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So you want to start writing fantasy. That's cool, I envy you, for starting out is often the most exhilarating part of creating and inhabiting your own world. Whether you're writing for a novel you plan to publish, or for a game such as Dungeons & Dragons, this series on how to write fantasy will hopefully offer at least some assistance in your quest for achieving great writing. In this piece, I am going to outline what I see to be the basics of writing fantasy. Walk with me traveller, for this is a journey that will benefit us both.
Before you start planning a new world, I cannot stress enough the benefit of a physical notebook, and some sharp pencils. It allows you the freedom to really think, and you can easily get it out whenever a great idea strikes you. Of course, once you have solidified a great idea in your notebook, it should always be backed up onto a laptop or some such device. With this momentary insult to your intelligence in the back of our minds, let us venture forth.
Perhaps the most important place to start, in my eyes, is to know the type of fantasy you're aiming for. Do you want the high fantasy swords and sorcery of Lord of the Rings, the brutal, cold medieval vibe of Game of Thrones, or the witty and whimsical Discworld feel? These all undeniably have benefits, but they all offer various pitfalls, and it should be a source of great thought before you begin with the creation of your world. We'll cover this in Part 2.
Once you've decided what type of fantasy style you are going to be writing, the next step I would take is to come up with some place names. It doesn't have to be every name for every place, it doesn't even have to be most names, but when I begin working on a new world I will make a list of the world name, any continents/islands, any countries, and one or two major destinations you may already have in your head. If you don't have any in your head that's fine, we shall cover that at some point as well. The advantage of planning place names is they give you something material to pin notes on, and they let you develop the feel of the place you're aiming for. Needless to say, if the huge castle in which the arch enemy of your entire storyline sits is called Honeysuckle Keep, you're probably in need of a bit more help than I can give. Or very funny. That is also a possibility. Also, with regards name-creation, if you are really stuck you can always take names from a fantasy name generator and edit them. My personal favourite is Don Jon fantasy name generator, the link for which is here.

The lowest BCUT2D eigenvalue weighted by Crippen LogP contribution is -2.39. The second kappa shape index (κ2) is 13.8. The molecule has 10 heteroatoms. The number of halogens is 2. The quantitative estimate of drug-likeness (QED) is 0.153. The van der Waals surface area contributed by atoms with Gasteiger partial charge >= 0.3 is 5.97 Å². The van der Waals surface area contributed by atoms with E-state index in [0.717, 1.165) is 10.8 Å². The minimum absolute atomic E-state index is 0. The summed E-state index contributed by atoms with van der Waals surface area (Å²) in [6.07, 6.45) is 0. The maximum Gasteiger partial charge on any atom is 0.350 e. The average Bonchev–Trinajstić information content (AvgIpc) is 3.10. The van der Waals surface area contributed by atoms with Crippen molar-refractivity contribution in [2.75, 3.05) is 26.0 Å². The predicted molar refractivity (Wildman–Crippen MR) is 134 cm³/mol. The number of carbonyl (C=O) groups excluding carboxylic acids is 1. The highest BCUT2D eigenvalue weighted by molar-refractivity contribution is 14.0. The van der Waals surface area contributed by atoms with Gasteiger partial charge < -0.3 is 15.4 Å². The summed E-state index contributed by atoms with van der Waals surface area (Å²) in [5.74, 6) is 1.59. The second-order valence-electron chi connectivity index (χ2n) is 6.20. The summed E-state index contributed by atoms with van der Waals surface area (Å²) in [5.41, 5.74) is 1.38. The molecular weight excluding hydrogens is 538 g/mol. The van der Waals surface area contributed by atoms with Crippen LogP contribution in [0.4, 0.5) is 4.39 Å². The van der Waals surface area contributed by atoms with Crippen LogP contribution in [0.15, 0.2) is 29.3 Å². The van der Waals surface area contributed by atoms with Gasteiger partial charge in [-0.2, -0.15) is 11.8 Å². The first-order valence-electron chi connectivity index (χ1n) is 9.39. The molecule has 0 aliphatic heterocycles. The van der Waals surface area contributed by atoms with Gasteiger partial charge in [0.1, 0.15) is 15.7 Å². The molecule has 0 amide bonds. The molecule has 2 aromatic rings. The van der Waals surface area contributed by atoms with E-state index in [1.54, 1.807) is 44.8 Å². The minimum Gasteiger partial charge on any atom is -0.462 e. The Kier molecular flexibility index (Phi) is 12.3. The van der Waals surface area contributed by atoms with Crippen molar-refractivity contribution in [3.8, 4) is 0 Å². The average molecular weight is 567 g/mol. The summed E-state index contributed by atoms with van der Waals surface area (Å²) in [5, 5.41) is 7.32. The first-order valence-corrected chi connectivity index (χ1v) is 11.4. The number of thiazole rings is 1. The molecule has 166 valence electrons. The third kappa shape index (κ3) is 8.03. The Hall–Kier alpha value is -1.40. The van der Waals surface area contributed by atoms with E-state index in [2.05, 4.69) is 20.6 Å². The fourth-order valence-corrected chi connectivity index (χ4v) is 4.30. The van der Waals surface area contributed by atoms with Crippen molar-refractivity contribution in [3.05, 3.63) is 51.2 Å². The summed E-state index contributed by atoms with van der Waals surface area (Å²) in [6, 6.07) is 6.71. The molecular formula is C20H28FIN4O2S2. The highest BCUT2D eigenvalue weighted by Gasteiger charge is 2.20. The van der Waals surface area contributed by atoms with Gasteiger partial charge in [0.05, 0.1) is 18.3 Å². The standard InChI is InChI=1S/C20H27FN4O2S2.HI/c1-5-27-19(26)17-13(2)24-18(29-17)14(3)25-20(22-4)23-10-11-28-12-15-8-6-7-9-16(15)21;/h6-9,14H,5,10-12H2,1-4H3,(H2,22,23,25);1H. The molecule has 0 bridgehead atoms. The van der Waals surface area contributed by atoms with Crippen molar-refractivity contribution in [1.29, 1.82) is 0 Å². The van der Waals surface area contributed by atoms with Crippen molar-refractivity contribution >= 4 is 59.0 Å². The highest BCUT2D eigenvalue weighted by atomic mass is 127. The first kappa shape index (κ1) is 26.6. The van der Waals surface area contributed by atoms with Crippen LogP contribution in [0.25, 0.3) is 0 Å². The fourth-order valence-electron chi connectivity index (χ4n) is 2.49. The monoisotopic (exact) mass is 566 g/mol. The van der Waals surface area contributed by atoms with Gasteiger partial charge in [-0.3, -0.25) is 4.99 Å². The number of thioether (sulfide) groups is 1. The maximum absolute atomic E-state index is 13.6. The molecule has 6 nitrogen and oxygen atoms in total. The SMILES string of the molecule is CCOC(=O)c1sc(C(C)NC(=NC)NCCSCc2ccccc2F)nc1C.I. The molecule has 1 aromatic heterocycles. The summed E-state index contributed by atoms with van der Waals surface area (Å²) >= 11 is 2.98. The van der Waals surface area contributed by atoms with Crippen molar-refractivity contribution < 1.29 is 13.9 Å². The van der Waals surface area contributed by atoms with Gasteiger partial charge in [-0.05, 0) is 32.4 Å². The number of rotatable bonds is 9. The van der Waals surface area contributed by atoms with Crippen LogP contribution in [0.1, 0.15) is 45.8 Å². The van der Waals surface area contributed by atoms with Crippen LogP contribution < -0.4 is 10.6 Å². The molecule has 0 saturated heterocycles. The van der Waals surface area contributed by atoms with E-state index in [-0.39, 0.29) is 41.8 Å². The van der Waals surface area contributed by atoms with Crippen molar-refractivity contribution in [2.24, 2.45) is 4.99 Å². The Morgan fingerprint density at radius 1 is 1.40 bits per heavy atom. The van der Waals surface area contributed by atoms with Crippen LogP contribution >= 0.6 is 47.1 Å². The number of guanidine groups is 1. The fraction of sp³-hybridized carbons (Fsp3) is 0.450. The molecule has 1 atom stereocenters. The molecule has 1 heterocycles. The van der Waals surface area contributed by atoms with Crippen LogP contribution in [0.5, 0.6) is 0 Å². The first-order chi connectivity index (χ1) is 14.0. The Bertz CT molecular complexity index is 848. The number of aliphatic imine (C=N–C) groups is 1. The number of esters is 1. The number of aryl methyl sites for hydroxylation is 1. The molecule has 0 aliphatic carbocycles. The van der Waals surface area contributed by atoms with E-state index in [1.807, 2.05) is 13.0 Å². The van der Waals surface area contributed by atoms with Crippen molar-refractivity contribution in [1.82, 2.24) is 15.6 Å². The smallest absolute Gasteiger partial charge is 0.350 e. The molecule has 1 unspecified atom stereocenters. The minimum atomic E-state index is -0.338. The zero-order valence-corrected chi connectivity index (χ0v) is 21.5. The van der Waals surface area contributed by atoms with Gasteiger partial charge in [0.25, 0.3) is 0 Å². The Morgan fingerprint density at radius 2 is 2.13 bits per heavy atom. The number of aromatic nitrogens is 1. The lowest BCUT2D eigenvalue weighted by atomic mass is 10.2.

Next, think about aesthetic. This is one of my favourite parts of worldbuilding, and I could literally do this for hours. Think of a place in your world, say for the sake of example the capital city of a country. Then make a quick note of the vibe you want the place to bring to your work. Is it a light, happy, and bubbly place, or is it a dark, sinister, and evil one? Once you have made up your mind, I would recommend trawling through pages of fantasy concept art and film stills, building little bits of aesthetic from parts you find attractive. I have taken little elements from video-games, films, books, and google image results for fantasy concept art. These are so valuable as they give you a real visual to draw from and add into your work, giving extra flavour to your audience's experience of the world you have created. Good ways to do this are Pinterest, which lets you save images to boards to use as reference later on, or just good old Google Images.
After this, I tend to draw a map. This map may never be seen by anyone other than you, or it may be on the first page of your blockbuster novel, but whatever its ultimate fate, a well-drawn map is invaluable to the actual act of creating a world. It allows you to think about geography, and the way this affects the land, as well as letting you place your cities, towns, villages, and other areas. Once a map is drawn, I tend to get a real buzz. This is my world, and there it is, no longer just in my head along with my imaginary friends and the useless knowledge retained from school such as the function of Mitochondria, but actually on paper. It's a good feeling. Trust me.
Now I know what you're thinking. I haven't mentioned characters, or actual storylines. No, I haven't. These are very much the final things I come to when building a new world, as they are not the world, they are a series of events that happen inside it. If you build a world around a pre-existing storyline, you run the risk of missing certain things that make the world more believable. However, if you place a story inside a pre-existing world, it becomes more believable immediately. So characters last, once the world is made. I like to call this my Seventh Day, when all the other hard stuff is done, I can sit back and make some characters. Just none called Adam or Eve. Bit cliché.
I hope this has gone some way to helping, and if this gets any views at all, I shall continue with this series with Part 2 - Choosing your Fantasy Type. Happy writing folks, and remember me on your travels!